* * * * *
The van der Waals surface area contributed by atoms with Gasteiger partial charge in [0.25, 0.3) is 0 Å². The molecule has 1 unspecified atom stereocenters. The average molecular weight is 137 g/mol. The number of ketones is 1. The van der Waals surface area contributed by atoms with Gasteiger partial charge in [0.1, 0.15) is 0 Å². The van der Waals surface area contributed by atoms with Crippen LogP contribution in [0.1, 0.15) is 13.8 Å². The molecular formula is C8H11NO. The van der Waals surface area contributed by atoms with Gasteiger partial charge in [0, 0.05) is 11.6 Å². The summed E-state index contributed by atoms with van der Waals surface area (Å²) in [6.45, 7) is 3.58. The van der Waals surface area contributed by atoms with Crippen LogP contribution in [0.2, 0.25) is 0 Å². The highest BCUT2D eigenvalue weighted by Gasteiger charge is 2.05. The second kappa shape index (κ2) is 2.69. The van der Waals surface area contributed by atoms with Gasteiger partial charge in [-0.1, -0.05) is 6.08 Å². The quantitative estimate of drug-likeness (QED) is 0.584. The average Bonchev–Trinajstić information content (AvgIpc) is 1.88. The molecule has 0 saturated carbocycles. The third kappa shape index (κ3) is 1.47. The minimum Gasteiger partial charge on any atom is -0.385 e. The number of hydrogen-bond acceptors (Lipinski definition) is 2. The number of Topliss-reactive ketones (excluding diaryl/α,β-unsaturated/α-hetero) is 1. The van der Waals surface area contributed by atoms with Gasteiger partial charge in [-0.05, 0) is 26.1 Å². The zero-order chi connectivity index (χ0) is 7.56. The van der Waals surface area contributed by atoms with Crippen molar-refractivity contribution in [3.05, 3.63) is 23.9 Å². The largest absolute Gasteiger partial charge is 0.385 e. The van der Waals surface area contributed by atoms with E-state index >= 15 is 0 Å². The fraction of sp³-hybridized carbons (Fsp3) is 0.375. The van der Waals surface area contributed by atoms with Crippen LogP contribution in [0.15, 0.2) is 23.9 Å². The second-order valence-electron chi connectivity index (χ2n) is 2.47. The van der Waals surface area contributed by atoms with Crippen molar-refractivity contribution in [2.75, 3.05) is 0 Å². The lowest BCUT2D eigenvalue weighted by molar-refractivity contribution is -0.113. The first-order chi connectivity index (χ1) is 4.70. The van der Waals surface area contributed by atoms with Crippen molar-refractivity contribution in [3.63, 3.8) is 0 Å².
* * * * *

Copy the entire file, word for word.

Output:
The van der Waals surface area contributed by atoms with Gasteiger partial charge in [0.25, 0.3) is 0 Å². The molecule has 1 unspecified atom stereocenters. The average molecular weight is 137 g/mol. The number of ketones is 1. The van der Waals surface area contributed by atoms with Gasteiger partial charge in [0.1, 0.15) is 0 Å². The van der Waals surface area contributed by atoms with Crippen LogP contribution in [0.1, 0.15) is 13.8 Å². The molecular formula is C8H11NO. The van der Waals surface area contributed by atoms with Gasteiger partial charge in [0, 0.05) is 11.6 Å². The summed E-state index contributed by atoms with van der Waals surface area (Å²) in [6.45, 7) is 3.58. The van der Waals surface area contributed by atoms with Crippen LogP contribution in [0.2, 0.25) is 0 Å². The highest BCUT2D eigenvalue weighted by Gasteiger charge is 2.05. The second kappa shape index (κ2) is 2.69. The van der Waals surface area contributed by atoms with Gasteiger partial charge in [-0.1, -0.05) is 6.08 Å². The quantitative estimate of drug-likeness (QED) is 0.584. The average Bonchev–Trinajstić information content (AvgIpc) is 1.88. The molecule has 0 saturated carbocycles. The third kappa shape index (κ3) is 1.47. The minimum Gasteiger partial charge on any atom is -0.385 e. The number of hydrogen-bond acceptors (Lipinski definition) is 2. The number of Topliss-reactive ketones (excluding diaryl/α,β-unsaturated/α-hetero) is 1. The van der Waals surface area contributed by atoms with Gasteiger partial charge in [-0.05, 0) is 26.1 Å². The zero-order chi connectivity index (χ0) is 7.56. The van der Waals surface area contributed by atoms with Crippen molar-refractivity contribution in [3.05, 3.63) is 23.9 Å². The largest absolute Gasteiger partial charge is 0.385 e. The van der Waals surface area contributed by atoms with E-state index >= 15 is 0 Å². The fraction of sp³-hybridized carbons (Fsp3) is 0.375. The van der Waals surface area contributed by atoms with Crippen LogP contribution in [0.15, 0.2) is 23.9 Å². The second-order valence-electron chi connectivity index (χ2n) is 2.47. The van der Waals surface area contributed by atoms with Crippen molar-refractivity contribution in [2.75, 3.05) is 0 Å². The lowest BCUT2D eigenvalue weighted by molar-refractivity contribution is -0.113. The first-order chi connectivity index (χ1) is 4.70. The van der Waals surface area contributed by atoms with Crippen molar-refractivity contribution in [3.63, 3.8) is 0 Å².